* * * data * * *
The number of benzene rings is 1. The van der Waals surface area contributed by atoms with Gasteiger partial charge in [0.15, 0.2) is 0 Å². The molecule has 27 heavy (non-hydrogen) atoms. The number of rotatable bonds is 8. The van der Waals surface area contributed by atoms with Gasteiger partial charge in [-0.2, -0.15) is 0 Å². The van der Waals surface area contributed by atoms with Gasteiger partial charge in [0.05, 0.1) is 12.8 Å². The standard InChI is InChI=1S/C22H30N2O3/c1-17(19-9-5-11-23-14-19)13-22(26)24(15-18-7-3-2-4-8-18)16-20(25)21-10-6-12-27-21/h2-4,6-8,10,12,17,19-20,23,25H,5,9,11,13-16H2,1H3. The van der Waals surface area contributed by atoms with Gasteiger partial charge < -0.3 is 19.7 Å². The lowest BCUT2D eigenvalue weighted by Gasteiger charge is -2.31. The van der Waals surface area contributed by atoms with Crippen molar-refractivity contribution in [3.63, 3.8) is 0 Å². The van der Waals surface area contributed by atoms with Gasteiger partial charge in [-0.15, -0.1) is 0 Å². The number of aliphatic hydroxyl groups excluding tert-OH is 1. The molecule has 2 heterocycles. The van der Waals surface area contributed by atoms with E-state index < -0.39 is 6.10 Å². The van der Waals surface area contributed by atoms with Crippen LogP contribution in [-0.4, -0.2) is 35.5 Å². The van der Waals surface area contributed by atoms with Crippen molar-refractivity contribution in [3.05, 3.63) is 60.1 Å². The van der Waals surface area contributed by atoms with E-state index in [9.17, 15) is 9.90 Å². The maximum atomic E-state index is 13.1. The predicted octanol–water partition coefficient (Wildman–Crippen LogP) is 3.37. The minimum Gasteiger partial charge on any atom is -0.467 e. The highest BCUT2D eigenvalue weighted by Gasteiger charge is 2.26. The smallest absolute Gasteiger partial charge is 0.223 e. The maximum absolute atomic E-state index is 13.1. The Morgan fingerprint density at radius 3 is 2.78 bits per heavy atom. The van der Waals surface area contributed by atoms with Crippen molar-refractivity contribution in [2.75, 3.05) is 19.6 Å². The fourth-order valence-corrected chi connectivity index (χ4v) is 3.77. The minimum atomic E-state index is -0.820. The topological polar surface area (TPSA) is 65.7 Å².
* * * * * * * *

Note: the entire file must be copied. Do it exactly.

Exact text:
The number of benzene rings is 1. The van der Waals surface area contributed by atoms with Gasteiger partial charge in [0.15, 0.2) is 0 Å². The molecule has 27 heavy (non-hydrogen) atoms. The number of rotatable bonds is 8. The van der Waals surface area contributed by atoms with Gasteiger partial charge in [-0.2, -0.15) is 0 Å². The van der Waals surface area contributed by atoms with Gasteiger partial charge in [0.05, 0.1) is 12.8 Å². The standard InChI is InChI=1S/C22H30N2O3/c1-17(19-9-5-11-23-14-19)13-22(26)24(15-18-7-3-2-4-8-18)16-20(25)21-10-6-12-27-21/h2-4,6-8,10,12,17,19-20,23,25H,5,9,11,13-16H2,1H3. The van der Waals surface area contributed by atoms with Gasteiger partial charge < -0.3 is 19.7 Å². The lowest BCUT2D eigenvalue weighted by Gasteiger charge is -2.31. The van der Waals surface area contributed by atoms with Crippen molar-refractivity contribution in [3.63, 3.8) is 0 Å². The van der Waals surface area contributed by atoms with Gasteiger partial charge in [-0.15, -0.1) is 0 Å². The number of aliphatic hydroxyl groups excluding tert-OH is 1. The molecule has 2 heterocycles. The van der Waals surface area contributed by atoms with E-state index < -0.39 is 6.10 Å². The van der Waals surface area contributed by atoms with Crippen LogP contribution in [-0.4, -0.2) is 35.5 Å². The van der Waals surface area contributed by atoms with Crippen molar-refractivity contribution in [3.05, 3.63) is 60.1 Å². The van der Waals surface area contributed by atoms with E-state index in [9.17, 15) is 9.90 Å². The maximum atomic E-state index is 13.1. The predicted octanol–water partition coefficient (Wildman–Crippen LogP) is 3.37. The minimum Gasteiger partial charge on any atom is -0.467 e. The highest BCUT2D eigenvalue weighted by Gasteiger charge is 2.26. The smallest absolute Gasteiger partial charge is 0.223 e. The maximum absolute atomic E-state index is 13.1. The Morgan fingerprint density at radius 3 is 2.78 bits per heavy atom. The van der Waals surface area contributed by atoms with Crippen molar-refractivity contribution in [2.75, 3.05) is 19.6 Å². The fourth-order valence-corrected chi connectivity index (χ4v) is 3.77. The minimum atomic E-state index is -0.820. The topological polar surface area (TPSA) is 65.7 Å².